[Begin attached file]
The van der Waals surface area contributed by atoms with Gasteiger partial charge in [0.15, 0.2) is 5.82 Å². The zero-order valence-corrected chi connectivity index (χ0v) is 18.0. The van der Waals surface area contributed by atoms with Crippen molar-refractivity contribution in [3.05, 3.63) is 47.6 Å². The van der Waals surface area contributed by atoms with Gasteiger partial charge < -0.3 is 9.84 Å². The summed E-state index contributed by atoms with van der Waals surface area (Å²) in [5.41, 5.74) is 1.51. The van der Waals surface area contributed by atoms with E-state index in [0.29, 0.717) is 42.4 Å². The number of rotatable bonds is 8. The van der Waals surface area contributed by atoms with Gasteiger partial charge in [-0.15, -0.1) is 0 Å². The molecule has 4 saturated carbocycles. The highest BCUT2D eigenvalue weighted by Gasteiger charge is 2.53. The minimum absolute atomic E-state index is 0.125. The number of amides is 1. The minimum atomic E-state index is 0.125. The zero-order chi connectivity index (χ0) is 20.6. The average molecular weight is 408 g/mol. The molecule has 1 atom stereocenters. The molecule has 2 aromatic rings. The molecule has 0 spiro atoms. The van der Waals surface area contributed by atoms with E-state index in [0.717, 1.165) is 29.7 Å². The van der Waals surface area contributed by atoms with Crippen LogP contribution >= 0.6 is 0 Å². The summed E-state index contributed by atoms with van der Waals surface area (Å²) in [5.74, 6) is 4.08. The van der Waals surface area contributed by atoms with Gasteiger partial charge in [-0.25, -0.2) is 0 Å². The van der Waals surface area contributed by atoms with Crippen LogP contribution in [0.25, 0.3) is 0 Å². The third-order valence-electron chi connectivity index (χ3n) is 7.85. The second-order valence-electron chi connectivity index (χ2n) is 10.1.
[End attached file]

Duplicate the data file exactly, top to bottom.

The van der Waals surface area contributed by atoms with Gasteiger partial charge in [0.15, 0.2) is 5.82 Å². The zero-order valence-corrected chi connectivity index (χ0v) is 18.0. The van der Waals surface area contributed by atoms with Crippen molar-refractivity contribution in [3.05, 3.63) is 47.6 Å². The van der Waals surface area contributed by atoms with Gasteiger partial charge < -0.3 is 9.84 Å². The summed E-state index contributed by atoms with van der Waals surface area (Å²) in [5.41, 5.74) is 1.51. The van der Waals surface area contributed by atoms with E-state index in [0.29, 0.717) is 42.4 Å². The number of rotatable bonds is 8. The van der Waals surface area contributed by atoms with Gasteiger partial charge in [-0.15, -0.1) is 0 Å². The molecule has 4 saturated carbocycles. The highest BCUT2D eigenvalue weighted by Gasteiger charge is 2.53. The minimum absolute atomic E-state index is 0.125. The number of amides is 1. The minimum atomic E-state index is 0.125. The zero-order chi connectivity index (χ0) is 20.6. The average molecular weight is 408 g/mol. The molecule has 1 atom stereocenters. The molecule has 2 aromatic rings. The molecule has 0 spiro atoms. The van der Waals surface area contributed by atoms with E-state index in [0.717, 1.165) is 29.7 Å². The van der Waals surface area contributed by atoms with Crippen LogP contribution >= 0.6 is 0 Å². The summed E-state index contributed by atoms with van der Waals surface area (Å²) in [5.74, 6) is 4.08. The van der Waals surface area contributed by atoms with Gasteiger partial charge in [-0.25, -0.2) is 0 Å². The van der Waals surface area contributed by atoms with Crippen LogP contribution in [0.25, 0.3) is 0 Å². The third-order valence-electron chi connectivity index (χ3n) is 7.85. The second-order valence-electron chi connectivity index (χ2n) is 10.1.